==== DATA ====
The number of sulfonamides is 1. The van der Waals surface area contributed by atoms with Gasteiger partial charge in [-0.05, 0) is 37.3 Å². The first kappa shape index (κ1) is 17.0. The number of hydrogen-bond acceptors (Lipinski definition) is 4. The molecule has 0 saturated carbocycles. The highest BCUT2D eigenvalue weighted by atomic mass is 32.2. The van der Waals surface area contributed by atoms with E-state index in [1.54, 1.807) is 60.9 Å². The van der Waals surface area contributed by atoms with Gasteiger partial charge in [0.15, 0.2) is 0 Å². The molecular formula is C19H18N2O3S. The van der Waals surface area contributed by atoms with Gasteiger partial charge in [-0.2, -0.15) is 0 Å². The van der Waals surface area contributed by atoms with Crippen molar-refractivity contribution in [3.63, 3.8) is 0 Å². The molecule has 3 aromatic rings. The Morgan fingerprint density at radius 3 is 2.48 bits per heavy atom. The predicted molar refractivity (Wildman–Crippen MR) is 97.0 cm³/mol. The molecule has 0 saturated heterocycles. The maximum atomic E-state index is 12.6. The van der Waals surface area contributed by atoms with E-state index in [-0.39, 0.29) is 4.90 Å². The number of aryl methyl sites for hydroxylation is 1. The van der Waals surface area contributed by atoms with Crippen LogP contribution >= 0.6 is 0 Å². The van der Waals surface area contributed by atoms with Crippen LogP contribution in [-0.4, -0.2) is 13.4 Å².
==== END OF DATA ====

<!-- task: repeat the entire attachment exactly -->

The number of sulfonamides is 1. The van der Waals surface area contributed by atoms with Gasteiger partial charge in [-0.05, 0) is 37.3 Å². The first kappa shape index (κ1) is 17.0. The number of hydrogen-bond acceptors (Lipinski definition) is 4. The molecule has 0 saturated carbocycles. The highest BCUT2D eigenvalue weighted by atomic mass is 32.2. The van der Waals surface area contributed by atoms with E-state index in [1.54, 1.807) is 60.9 Å². The van der Waals surface area contributed by atoms with Gasteiger partial charge in [0.15, 0.2) is 0 Å². The molecular formula is C19H18N2O3S. The van der Waals surface area contributed by atoms with Gasteiger partial charge in [-0.2, -0.15) is 0 Å². The van der Waals surface area contributed by atoms with Crippen molar-refractivity contribution in [3.63, 3.8) is 0 Å². The molecule has 3 aromatic rings. The Morgan fingerprint density at radius 3 is 2.48 bits per heavy atom. The predicted molar refractivity (Wildman–Crippen MR) is 97.0 cm³/mol. The molecule has 0 saturated heterocycles. The maximum atomic E-state index is 12.6. The van der Waals surface area contributed by atoms with E-state index in [-0.39, 0.29) is 4.90 Å². The number of aryl methyl sites for hydroxylation is 1. The van der Waals surface area contributed by atoms with Crippen LogP contribution >= 0.6 is 0 Å². The van der Waals surface area contributed by atoms with Crippen LogP contribution in [-0.4, -0.2) is 13.4 Å².